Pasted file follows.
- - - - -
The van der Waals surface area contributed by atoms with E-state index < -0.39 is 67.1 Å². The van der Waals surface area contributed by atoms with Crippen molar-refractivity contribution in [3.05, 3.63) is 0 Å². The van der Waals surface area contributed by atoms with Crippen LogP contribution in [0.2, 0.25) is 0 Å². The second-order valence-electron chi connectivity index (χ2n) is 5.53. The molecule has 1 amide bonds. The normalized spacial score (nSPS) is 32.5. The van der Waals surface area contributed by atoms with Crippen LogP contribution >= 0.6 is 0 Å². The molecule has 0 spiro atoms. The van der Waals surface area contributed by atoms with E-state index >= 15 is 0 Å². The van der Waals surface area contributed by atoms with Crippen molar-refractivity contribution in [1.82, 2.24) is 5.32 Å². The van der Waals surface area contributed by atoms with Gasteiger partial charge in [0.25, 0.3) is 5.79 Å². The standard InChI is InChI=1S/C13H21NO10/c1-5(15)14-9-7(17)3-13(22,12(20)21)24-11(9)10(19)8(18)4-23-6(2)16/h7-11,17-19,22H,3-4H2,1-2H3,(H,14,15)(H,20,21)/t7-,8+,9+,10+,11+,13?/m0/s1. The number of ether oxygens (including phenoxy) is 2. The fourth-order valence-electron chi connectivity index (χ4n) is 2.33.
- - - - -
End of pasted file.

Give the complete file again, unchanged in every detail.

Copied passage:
The van der Waals surface area contributed by atoms with E-state index < -0.39 is 67.1 Å². The van der Waals surface area contributed by atoms with Crippen molar-refractivity contribution in [3.05, 3.63) is 0 Å². The van der Waals surface area contributed by atoms with Crippen LogP contribution in [0.2, 0.25) is 0 Å². The second-order valence-electron chi connectivity index (χ2n) is 5.53. The molecule has 1 amide bonds. The normalized spacial score (nSPS) is 32.5. The van der Waals surface area contributed by atoms with Crippen LogP contribution >= 0.6 is 0 Å². The molecule has 0 spiro atoms. The van der Waals surface area contributed by atoms with E-state index >= 15 is 0 Å². The van der Waals surface area contributed by atoms with Crippen molar-refractivity contribution in [1.82, 2.24) is 5.32 Å². The van der Waals surface area contributed by atoms with Gasteiger partial charge in [0.25, 0.3) is 5.79 Å². The standard InChI is InChI=1S/C13H21NO10/c1-5(15)14-9-7(17)3-13(22,12(20)21)24-11(9)10(19)8(18)4-23-6(2)16/h7-11,17-19,22H,3-4H2,1-2H3,(H,14,15)(H,20,21)/t7-,8+,9+,10+,11+,13?/m0/s1. The number of ether oxygens (including phenoxy) is 2. The fourth-order valence-electron chi connectivity index (χ4n) is 2.33.